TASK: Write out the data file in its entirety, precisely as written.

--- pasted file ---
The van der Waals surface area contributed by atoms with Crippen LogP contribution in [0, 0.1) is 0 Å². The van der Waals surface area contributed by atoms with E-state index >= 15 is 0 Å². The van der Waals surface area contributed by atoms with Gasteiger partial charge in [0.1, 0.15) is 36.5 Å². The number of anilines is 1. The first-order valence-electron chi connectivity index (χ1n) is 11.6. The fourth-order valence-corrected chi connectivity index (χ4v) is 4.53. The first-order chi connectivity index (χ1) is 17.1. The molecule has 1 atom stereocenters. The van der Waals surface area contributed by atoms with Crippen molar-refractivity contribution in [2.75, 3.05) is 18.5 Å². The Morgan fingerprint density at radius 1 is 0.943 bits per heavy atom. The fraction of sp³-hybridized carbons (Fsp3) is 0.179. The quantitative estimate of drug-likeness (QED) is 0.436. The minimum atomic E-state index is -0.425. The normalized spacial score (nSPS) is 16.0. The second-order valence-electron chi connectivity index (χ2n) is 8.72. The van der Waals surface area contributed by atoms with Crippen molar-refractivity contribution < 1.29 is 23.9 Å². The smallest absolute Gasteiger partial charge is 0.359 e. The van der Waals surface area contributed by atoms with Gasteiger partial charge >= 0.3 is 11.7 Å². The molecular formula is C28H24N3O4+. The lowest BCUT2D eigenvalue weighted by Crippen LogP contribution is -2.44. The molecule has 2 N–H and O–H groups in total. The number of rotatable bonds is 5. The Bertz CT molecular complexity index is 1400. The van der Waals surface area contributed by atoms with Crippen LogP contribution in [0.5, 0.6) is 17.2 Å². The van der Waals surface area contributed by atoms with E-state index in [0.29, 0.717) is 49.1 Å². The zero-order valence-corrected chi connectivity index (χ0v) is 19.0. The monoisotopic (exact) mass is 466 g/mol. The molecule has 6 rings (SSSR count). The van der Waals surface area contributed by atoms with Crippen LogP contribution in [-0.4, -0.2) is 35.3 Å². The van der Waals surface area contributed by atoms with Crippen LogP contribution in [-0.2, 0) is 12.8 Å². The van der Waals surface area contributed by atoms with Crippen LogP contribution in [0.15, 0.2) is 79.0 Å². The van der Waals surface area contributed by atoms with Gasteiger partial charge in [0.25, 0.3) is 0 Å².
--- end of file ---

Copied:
The van der Waals surface area contributed by atoms with Crippen LogP contribution in [0, 0.1) is 0 Å². The van der Waals surface area contributed by atoms with E-state index >= 15 is 0 Å². The van der Waals surface area contributed by atoms with Gasteiger partial charge in [0.1, 0.15) is 36.5 Å². The number of anilines is 1. The first-order valence-electron chi connectivity index (χ1n) is 11.6. The fourth-order valence-corrected chi connectivity index (χ4v) is 4.53. The first-order chi connectivity index (χ1) is 17.1. The molecule has 1 atom stereocenters. The van der Waals surface area contributed by atoms with Crippen molar-refractivity contribution in [2.75, 3.05) is 18.5 Å². The Morgan fingerprint density at radius 1 is 0.943 bits per heavy atom. The fraction of sp³-hybridized carbons (Fsp3) is 0.179. The quantitative estimate of drug-likeness (QED) is 0.436. The minimum atomic E-state index is -0.425. The normalized spacial score (nSPS) is 16.0. The second-order valence-electron chi connectivity index (χ2n) is 8.72. The van der Waals surface area contributed by atoms with Crippen molar-refractivity contribution < 1.29 is 23.9 Å². The smallest absolute Gasteiger partial charge is 0.359 e. The van der Waals surface area contributed by atoms with Gasteiger partial charge >= 0.3 is 11.7 Å². The molecular formula is C28H24N3O4+. The lowest BCUT2D eigenvalue weighted by Crippen LogP contribution is -2.44. The molecule has 2 N–H and O–H groups in total. The number of rotatable bonds is 5. The Bertz CT molecular complexity index is 1400. The van der Waals surface area contributed by atoms with Crippen LogP contribution in [0.5, 0.6) is 17.2 Å². The van der Waals surface area contributed by atoms with E-state index in [0.29, 0.717) is 49.1 Å². The zero-order valence-corrected chi connectivity index (χ0v) is 19.0. The monoisotopic (exact) mass is 466 g/mol. The molecule has 6 rings (SSSR count). The van der Waals surface area contributed by atoms with Crippen LogP contribution in [-0.4, -0.2) is 35.3 Å². The van der Waals surface area contributed by atoms with Crippen LogP contribution in [-0.2, 0) is 12.8 Å². The van der Waals surface area contributed by atoms with Crippen LogP contribution in [0.15, 0.2) is 79.0 Å². The van der Waals surface area contributed by atoms with Gasteiger partial charge in [0.25, 0.3) is 0 Å².